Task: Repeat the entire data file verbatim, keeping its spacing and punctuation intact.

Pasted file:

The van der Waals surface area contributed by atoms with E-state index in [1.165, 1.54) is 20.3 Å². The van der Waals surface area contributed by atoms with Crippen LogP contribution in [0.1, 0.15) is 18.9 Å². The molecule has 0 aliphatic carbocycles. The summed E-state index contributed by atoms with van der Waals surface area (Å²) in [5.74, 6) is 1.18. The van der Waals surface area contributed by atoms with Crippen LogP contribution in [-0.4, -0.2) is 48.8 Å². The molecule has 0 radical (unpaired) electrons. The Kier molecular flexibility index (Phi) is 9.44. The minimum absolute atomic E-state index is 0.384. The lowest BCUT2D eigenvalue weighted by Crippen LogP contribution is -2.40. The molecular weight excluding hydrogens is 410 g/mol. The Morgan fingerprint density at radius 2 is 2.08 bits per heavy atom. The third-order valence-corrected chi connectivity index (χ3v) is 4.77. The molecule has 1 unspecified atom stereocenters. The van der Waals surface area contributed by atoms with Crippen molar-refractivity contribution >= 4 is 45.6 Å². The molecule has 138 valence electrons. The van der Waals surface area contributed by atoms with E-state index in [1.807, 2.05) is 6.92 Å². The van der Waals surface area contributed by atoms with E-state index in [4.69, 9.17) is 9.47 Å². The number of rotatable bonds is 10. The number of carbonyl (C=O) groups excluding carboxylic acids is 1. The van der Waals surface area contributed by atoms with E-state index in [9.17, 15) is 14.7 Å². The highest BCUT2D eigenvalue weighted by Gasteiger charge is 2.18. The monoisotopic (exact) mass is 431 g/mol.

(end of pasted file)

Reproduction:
The van der Waals surface area contributed by atoms with E-state index in [1.165, 1.54) is 20.3 Å². The van der Waals surface area contributed by atoms with Crippen LogP contribution in [0.1, 0.15) is 18.9 Å². The molecule has 0 aliphatic carbocycles. The summed E-state index contributed by atoms with van der Waals surface area (Å²) in [5.74, 6) is 1.18. The van der Waals surface area contributed by atoms with Crippen LogP contribution in [-0.4, -0.2) is 48.8 Å². The molecule has 0 radical (unpaired) electrons. The Kier molecular flexibility index (Phi) is 9.44. The minimum absolute atomic E-state index is 0.384. The lowest BCUT2D eigenvalue weighted by Crippen LogP contribution is -2.40. The molecular weight excluding hydrogens is 410 g/mol. The Morgan fingerprint density at radius 2 is 2.08 bits per heavy atom. The third-order valence-corrected chi connectivity index (χ3v) is 4.77. The molecule has 1 unspecified atom stereocenters. The van der Waals surface area contributed by atoms with Crippen molar-refractivity contribution >= 4 is 45.6 Å². The molecule has 138 valence electrons. The van der Waals surface area contributed by atoms with E-state index in [1.807, 2.05) is 6.92 Å². The van der Waals surface area contributed by atoms with E-state index in [4.69, 9.17) is 9.47 Å². The number of rotatable bonds is 10. The number of carbonyl (C=O) groups excluding carboxylic acids is 1. The van der Waals surface area contributed by atoms with E-state index in [9.17, 15) is 14.7 Å². The highest BCUT2D eigenvalue weighted by Gasteiger charge is 2.18. The monoisotopic (exact) mass is 431 g/mol.